What to expect in the Year of the Dog?
New year, new opportunities: What to expect in the Year of the Dog
As featured in Japan Times. Click here for the full, original article.
While Sarah Furuya’s thoughts on getting the best out of 2018 are among those she offers her clients over the long term, they are likely to be easier to remember during the Year of the Dog.
Her first tip is to practice devotion, a trait our four-legged friends are renowned for. Her second is to be “radically positive,” aiming for what Furuya describes as “tail-wagging goodness.”
The 46-year-old British life coach recommends that everyone chooses a word for the year, followed by a few additional related words and a phrase. Anything that falls outside of that is something we should say no to, in order to be completely devoted to our theme for the year.
She likens the idea to a target, around which are concentric rings according to level of importance or worthiness. Anything in the bullseye or first ring is a “yes,” the second ring might be a “maybe,” while the third ring is probably a “no.” Those ideas or activities outside the target should be considered for 2019 — if at all.
“Time is the only real currency we have,” she says, explaining that there are so many options on offer, particularly in Tokyo. People should therefore decide on their focus and what they want to devote themselves to, and remove the things that don’t contribute to it. The next step is considering who to be devoted to.
“Dogs are pack animals and understand hierarchies,” she says, “so you should know your mentors, cheerleaders, advocates and detractors — who can often help you with due diligence.”
According to Furuya, the focusing process can help “reduce noise” in our lives, while practicing devotion will boost general well-being. By thinking consciously about whether an invitation or activity deserves a “yes” or “no” according to your bigger life picture, she believes the “gray area” of not wanting to do something but doing it regardless starts to disappear.
“People feel scandalous saying no to things so they think of reasons not to do those things in the gray area, making people passive-aggressive and brittle,” she says. “But if you say no to things you are not devoted to, you will get lots of lovely things in life.”
Aside from having more time, benefits include an increase in joy, satisfaction and fulfillment in everyday life, she says, allowing people to say goodbye to the fear of missing out and feelings of obligation.
In her life, she says she is happier, kinder, less tired, more authentic and better off financially thanks to her method. Her clients, too, have reported feelings of excitement at being able to work smarter and enjoy more the things that matter most.
In love, Furuya says that starting to practice devotion will shine a light on what is wrong in a relationship and allow people to address it. Meanwhile, thoughtfully saying “yes” and “no” will make those who are uncoupled more happy, authentic and, therefore, attractive.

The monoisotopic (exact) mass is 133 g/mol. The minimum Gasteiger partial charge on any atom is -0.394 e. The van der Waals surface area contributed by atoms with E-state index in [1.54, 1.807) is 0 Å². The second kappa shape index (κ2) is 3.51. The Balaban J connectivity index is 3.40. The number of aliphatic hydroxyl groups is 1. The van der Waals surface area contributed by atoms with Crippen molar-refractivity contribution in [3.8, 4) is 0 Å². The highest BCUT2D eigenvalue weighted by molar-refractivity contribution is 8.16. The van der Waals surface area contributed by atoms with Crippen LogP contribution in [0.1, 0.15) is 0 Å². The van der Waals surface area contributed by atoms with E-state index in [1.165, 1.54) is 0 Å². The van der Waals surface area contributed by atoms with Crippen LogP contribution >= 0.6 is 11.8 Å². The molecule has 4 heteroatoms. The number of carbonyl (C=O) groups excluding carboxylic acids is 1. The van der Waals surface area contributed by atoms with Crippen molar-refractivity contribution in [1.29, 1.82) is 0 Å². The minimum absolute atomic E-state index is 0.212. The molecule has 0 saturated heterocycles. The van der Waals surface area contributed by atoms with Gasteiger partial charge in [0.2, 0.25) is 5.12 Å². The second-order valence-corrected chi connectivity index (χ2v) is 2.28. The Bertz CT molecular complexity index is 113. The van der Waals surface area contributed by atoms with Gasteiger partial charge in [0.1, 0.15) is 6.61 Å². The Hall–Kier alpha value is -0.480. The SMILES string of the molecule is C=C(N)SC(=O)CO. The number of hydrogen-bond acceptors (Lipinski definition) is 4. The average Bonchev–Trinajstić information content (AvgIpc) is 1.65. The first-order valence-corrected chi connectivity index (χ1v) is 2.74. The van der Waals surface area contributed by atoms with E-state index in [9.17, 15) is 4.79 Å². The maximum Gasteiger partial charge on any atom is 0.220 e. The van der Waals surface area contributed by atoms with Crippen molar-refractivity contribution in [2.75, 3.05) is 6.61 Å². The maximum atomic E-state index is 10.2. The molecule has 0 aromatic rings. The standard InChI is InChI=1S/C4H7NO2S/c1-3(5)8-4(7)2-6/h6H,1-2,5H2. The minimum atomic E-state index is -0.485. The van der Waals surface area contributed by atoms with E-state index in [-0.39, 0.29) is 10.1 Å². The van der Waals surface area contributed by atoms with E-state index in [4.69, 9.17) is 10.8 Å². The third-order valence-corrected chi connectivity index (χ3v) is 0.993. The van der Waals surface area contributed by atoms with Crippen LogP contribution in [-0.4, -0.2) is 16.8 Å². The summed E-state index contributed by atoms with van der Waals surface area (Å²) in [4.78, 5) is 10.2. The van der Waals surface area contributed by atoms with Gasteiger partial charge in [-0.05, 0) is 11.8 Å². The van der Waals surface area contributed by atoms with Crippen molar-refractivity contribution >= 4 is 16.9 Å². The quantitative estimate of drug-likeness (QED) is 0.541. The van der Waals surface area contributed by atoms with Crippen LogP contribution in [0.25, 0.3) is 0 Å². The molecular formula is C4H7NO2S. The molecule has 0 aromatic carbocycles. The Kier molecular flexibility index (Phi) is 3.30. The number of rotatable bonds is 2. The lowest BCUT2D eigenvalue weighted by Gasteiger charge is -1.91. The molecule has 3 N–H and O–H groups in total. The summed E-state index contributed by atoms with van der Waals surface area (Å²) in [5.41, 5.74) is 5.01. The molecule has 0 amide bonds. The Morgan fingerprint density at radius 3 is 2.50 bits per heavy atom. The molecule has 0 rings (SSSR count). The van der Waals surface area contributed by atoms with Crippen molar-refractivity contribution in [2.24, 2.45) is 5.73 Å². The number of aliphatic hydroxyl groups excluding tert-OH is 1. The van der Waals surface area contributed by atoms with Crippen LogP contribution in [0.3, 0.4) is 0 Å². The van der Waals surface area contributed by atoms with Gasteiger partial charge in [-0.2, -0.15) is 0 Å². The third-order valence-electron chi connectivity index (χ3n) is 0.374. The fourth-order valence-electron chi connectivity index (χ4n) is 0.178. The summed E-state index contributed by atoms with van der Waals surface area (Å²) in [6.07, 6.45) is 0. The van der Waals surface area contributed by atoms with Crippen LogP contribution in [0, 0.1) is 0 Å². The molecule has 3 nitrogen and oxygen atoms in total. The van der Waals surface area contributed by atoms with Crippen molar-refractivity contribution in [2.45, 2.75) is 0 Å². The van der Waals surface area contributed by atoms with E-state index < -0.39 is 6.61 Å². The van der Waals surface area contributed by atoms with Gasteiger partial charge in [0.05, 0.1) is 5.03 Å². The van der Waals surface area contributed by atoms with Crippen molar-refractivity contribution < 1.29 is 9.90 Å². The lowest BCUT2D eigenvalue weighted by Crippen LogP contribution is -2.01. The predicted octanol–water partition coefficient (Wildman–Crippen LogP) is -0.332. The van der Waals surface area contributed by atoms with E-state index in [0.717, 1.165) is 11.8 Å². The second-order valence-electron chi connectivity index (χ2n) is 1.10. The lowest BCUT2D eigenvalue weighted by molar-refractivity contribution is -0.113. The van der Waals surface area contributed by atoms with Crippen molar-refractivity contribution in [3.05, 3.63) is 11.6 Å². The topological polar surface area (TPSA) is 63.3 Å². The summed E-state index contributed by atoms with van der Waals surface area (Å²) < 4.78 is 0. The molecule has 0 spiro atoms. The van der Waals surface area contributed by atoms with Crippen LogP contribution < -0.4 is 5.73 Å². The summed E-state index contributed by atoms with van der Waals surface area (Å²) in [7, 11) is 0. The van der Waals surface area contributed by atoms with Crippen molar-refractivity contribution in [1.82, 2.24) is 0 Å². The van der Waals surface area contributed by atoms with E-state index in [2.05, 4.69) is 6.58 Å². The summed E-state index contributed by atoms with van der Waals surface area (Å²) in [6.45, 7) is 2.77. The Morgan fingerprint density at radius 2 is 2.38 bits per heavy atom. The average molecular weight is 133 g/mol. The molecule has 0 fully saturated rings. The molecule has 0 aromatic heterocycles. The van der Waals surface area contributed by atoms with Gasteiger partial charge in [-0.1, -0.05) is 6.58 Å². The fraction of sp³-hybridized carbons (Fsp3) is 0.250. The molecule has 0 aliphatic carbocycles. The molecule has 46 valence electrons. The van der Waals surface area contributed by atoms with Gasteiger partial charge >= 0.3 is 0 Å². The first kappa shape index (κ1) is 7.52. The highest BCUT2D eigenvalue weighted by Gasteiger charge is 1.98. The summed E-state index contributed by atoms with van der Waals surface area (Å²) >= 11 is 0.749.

“Love yourself and be open and you will attract someone who likes the real you,” she says.
The Year of the Dog is also a time to take stock of your health and well-being, Furuya says. She advises honestly assessing your current situation, including where things are working and not working, and what the first action step could be to lighten or clear your mental load.
With the goal of achieving tail-wagging goodness in 2018, Furuya recommends we ask ourselves a question posed by U.S. physician and coach Sarah Bamford Seidelmann: “How good are you willing to let it get?”
“It’s a really confronting question and means there’s no moaning,” Furuya says. “Sometimes things are hard but when you wake up, you’re really willing to invest in the day. Be positive and open. Every time you have a mean thought, wear low-self-esteem clothes or have negativity, you are taking away from how good you are willing to let it get.”
For those who have experienced a difficult 2017 because of a bereavement or divorce, for example, she says the best to let it get might equate to an “average” 2018. Others who are content, however, might consider “How much magic can I inject to make my joy grow?”
Ultimately, though, Furuya says “will” is the important word in the question. She argues that every person should take 100 percent responsibility for what happens next in their life coaching journey, which begins with the individual.
“The most generous and loving people are not the kind of people who put themselves down,” she says. “Love yourself first and be willing to let your life be really good. Whatever you are willing to give someone, give also to yourself plus alpha. Expect it, ask for it and give it to the people you are devoted to.”
With kindness, loyalty and faithfulness expected to play a key role in the Year of the Dog, it sounds like solid advice.